by CHRIS ROGERS
The Winona County Board tentatively agreed last week to sue the manufacturers of opioid painkillers over the local impact of the opioid addiction crisis. The county plans to hire a law firm to gather information from county staff before filing a lawsuit against the drug makers. The case will join several already filed by other Minnesota counties and hundreds of cases filed by local governments and states across the country. Government lawyers claim the suits are similar to 20th-century tobacco litigation: companies marketed a product as safe when they allegedly knew or should have known it was addictive and dangerous. By suing, Winona County leaders see the potential to recoup costs the county paid to jail opioid abusers, send them to detox, and place their children in foster care.
“We’ve got people on both ends of the system that are being damaged,” Winona County Commissioner Steve Jacob said last December, when the County Board first agreed to look into litigation. “First of all, we want to put a stop to opioid abuse, and if we do nothing, we’re doing nothing. On the other hand, you’ve got the taxpayers who are having to be responsible for those people. So it seems like, on both sides of the issue, we need to help those people [and] we need to help taxpayers. I don’t think we’d be doing a fair service if we didn’t look into this.”
Although local law enforcement has reported that methamphetamine and synthetic facsimiles are more prevalent, Winona County certainly has opioid abuse issues, as well. After commissioner Marcia Ward noted last year that many other counties were suing the companies behind drugs such as Percocet, OxyContin, and Opana, Winona County officials started looking into joining the wave of lawsuits. In December 2017, the County Board directed Winona County Attorney Karin Sonneman to solicit and vet various law firms’ proposals to represent the county. Last week, the County Board tentatively agreed to hire Minneapolis-based law firm Briol & Benson.
“It doesn’t cost you money out of your budget, but it costs you employees’ time,” attorney Mark Briol explained. Under a tentative deal, Briol’s firm will represent the county for free and take 25 percent of any damages awarded or settlements reached. The only cost to the county is the effort it takes to gather information on what costs the county has suffered as a result of opioid abuse.
Ward was worried that the effort would be arduous and questioned whether the county would even be able to come up with necessary information. Briol & Benson Attorney Mary-Cate Cicero said that while every county is different, at one smaller county, it only took a few hours of each department’s time to get what she needed. While Winona County does not currently track which criminal justice and social service system costs are related to opioids as opposed to other drugs, Sonneman told the County Board that sorting those out may not be as difficult as they might imagine. Commissioner Jim Pomeroy said the concern about staff time should not stop the county from moving forward. “I think we’re maybe kind of making a mountain out of a molehill,” Pomeroy stated. “Perhaps we should go along with this, and if some department finds it too onerous, they should bring it back to [county administration] or the board.”
In addition to trying to recover costs related to the opioid crisis, Briol said his firm would seek an injunction from the courts designed to curtail future bad actions by the drug makers. “We’re trying to stop the kind of marketing that they’ve been doing on these types of medication,” he stated. He noted that after the tobacco industry litigation, tobacco companies were required to change how they advertised their products. “It would benefit the county and the public at large to have more education, more warnings, and more understanding of what’s going on and not the same types of hard-pushing marketing techniques that the opioid manufacturers and distributors have been using with the intention of getting people hooked, so that once you’re hooked, you’ve got to start buying the product some place,” Briol stated.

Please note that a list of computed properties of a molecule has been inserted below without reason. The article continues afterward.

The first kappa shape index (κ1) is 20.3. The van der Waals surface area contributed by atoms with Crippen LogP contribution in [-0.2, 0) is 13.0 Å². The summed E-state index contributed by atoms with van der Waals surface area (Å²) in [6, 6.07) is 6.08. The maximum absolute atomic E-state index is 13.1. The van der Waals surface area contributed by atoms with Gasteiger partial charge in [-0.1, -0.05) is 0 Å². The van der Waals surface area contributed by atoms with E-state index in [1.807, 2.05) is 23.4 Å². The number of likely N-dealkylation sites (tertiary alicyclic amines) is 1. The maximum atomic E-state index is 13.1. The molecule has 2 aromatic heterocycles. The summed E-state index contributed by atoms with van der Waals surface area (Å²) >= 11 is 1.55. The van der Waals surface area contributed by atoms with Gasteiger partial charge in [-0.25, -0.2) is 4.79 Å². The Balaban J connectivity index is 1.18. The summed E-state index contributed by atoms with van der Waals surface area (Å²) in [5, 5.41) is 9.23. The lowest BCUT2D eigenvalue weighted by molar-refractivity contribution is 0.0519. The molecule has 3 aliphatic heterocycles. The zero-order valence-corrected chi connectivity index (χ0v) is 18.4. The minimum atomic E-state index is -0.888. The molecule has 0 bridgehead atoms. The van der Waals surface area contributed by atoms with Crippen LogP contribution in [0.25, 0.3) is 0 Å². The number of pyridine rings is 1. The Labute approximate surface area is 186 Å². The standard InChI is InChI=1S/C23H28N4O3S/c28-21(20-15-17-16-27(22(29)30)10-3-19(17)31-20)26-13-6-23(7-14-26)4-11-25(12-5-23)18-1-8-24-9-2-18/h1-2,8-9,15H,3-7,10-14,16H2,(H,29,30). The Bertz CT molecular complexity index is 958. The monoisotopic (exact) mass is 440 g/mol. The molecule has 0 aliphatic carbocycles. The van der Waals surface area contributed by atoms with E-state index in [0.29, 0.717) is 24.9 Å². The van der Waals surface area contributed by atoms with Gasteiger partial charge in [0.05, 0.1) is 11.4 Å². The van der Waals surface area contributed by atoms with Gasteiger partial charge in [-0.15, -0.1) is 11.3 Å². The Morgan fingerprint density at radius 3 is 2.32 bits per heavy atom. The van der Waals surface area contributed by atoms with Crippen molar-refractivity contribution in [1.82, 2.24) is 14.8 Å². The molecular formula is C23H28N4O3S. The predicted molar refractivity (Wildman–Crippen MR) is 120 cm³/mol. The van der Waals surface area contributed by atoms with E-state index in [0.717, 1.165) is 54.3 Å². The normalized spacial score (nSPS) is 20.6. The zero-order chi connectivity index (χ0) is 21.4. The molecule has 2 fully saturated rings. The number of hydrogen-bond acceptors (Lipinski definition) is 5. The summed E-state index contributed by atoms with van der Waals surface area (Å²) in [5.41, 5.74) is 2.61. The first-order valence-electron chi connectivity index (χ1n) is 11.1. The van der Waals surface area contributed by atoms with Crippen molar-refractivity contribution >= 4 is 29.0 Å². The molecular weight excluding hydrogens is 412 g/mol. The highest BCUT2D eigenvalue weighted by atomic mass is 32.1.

Why are other counties suing manufacturers and distribution companies, but not doctors? commissioner Greg Olson asked. “Obviously, there are some prescribers that are at fault,” he stated. In some states — where there were egregious “pill mill” doctors prescribing opioids to anyone who asked — doctors are being sued, Briol responded. If there is evidence of a pill mill in Winona County, the county could sue that doctor, too, but so far, that has not been the case in other Minnesota communities, Briol’s partner, Scott Benson, explained. “Definitely there are doctors who are prescribing according to what the manufacturer recommended. We don’t see that overprescribing as being their fault,” Benson said. “The manufacturers were saying that these opioids were nonaddictive and this is how you prescribe it. It’s hard to bring fault against a prescriber when they were doing what’s recommended by a manufacturer. So we’re not bringing that case because we aren’t going to win it.”
Pharmaceutical companies have maintained that, properly administered, their opioid products are safe and effective treatments for chronic and severe pain. “Responsibly used opioid-based pain medicines give doctors and patients important choices to help manage the debilitating effects of chronic pain,” Janssen Pharmaceuticals spokesperson William Foster wrote in a statement this winter. “At the same time, we recognize opioid abuse and addiction is a serious public health issue that must be addressed. We believe the allegations in lawsuits against our company are both legally and factually unfounded.”
Briol and Sonneman will draft a contract for final approval by the County Board in the coming weeks. It may be months before a lawsuit is filed.